1/17/2011

By Tom McKay

            In the wake of United States v. Booker, in which the Supreme Court held that the federal sentencing guidelines are advisory, the battle over judicial discretion in sentencing has played out on a number of frontiers. Once at the forefront of this battle was the hefty difference between sentences for crack and powder cocaine offenses. In United States v. Kimbrough, the Supreme Court ruled that this disparity is a permissible factor for judges to consider when trying to impose a sentence sufficient but not greater than necessary to achieve the goals of sentencing.

            Since Kimbrough, similar issues have bounced around the courts in various contexts. One notable example relates to jurisdictions with so-called “fast-track” sentencing programs. Defendants in certain jurisdictions, usually in the context of illegal reentry cases, may obtain significantly reduced sentences if they forego pre-trial motions and waive certain rights. Defendants in jurisdictions without these fast-track programs, on the other hand, are afforded no such benefit, and receive sentences that on average exceed those of fast-track defendants. Thus, a disparity like the one at issue in Kimbrough is created.

            The question of whether district courts may consider this disparity in reducing the sentence of a non-fast-track defendant has split the circuits. While the First, Third, and Sixth Circuits take the pro-discretion position in light of Kimbrough, the Fifth, Ninth, and Eleventh Circuits disagree. These anti-discretion circuits distinguish Kimbrough as saying that judges may depart because of their disagreement with a guideline policy (like the crack/powder distinction), whereas the fast-track programs are implicit expressions of Congressional policy which judges may not disagree with in sentencing. As one might expect, there are plausible arguments supporting each side. However, on October 7th, the Seventh Circuit entered the fray with an important opinion that may weigh heavily in future courts’ consideration of this issue.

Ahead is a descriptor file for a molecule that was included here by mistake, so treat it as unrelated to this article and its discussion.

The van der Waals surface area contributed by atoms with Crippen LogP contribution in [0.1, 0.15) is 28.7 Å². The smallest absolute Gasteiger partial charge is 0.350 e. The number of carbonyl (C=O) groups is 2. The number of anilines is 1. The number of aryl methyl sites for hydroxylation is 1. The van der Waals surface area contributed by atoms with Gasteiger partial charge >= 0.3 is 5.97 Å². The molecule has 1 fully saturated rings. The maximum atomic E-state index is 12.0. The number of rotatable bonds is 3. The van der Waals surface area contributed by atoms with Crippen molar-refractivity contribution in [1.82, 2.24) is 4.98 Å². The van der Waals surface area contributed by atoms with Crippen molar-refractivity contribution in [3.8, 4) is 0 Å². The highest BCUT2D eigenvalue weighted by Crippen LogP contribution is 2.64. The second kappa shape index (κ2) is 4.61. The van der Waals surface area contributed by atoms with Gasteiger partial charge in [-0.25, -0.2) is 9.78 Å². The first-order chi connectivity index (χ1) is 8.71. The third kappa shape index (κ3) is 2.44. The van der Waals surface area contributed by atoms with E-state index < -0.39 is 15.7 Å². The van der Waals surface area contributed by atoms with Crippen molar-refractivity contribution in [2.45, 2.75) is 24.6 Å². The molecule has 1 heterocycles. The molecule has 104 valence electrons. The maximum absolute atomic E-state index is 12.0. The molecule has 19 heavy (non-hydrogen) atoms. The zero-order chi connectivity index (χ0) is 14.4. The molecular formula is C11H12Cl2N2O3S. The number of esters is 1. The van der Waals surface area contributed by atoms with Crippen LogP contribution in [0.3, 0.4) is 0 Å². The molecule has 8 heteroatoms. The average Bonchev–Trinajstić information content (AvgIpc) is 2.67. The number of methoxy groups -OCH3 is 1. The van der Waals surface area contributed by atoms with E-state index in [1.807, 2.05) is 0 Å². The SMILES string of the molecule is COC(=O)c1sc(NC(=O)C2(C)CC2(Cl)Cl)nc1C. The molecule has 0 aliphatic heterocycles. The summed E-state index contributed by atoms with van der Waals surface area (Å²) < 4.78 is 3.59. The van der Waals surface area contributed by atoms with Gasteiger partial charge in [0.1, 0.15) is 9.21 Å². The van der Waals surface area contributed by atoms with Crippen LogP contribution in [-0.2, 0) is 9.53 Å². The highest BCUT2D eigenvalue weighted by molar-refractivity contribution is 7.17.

In United States v. Reyes-Hernandez, the Seventh Circuit joined the pro-discretion side, echoing the arguments of the First, Third, and Sixth Circuits. Additionally, the court drew a crucial comparison to yet another context in which post-Kimbrough sentencing issues are at play – career offender guidelines. Just as the fast-track guidelines were the product of a Congressional directive to the Sentencing Commission, so were the career offender guidelines. Yet in the career offender case United States v. Vasquez, then-Solicitor General Kagan confessed error in response to a cert petition before the Supreme Court, stating that the Eleventh Circuit’s anti-discretion position was inconsistent with Kimbrough. The Supreme Court granted cert, vacated, and remanded as the Solicitor requested, indicating its receptiveness to the Solicitor’s position.

The reasoning that the Eleventh Circuit had relied on in Vasquez is almost identical to that used by the Fifth, Ninth and Eleventh Circuits to distinguish Kimbrough from the fast-track context. In light of this development, the circuit split over fast-track may be headed towards a resolution. The details of these arguments and their implications for judicial sentencing discretion are the subject of a forthcoming note in The American Criminal Law Review by the author of this post.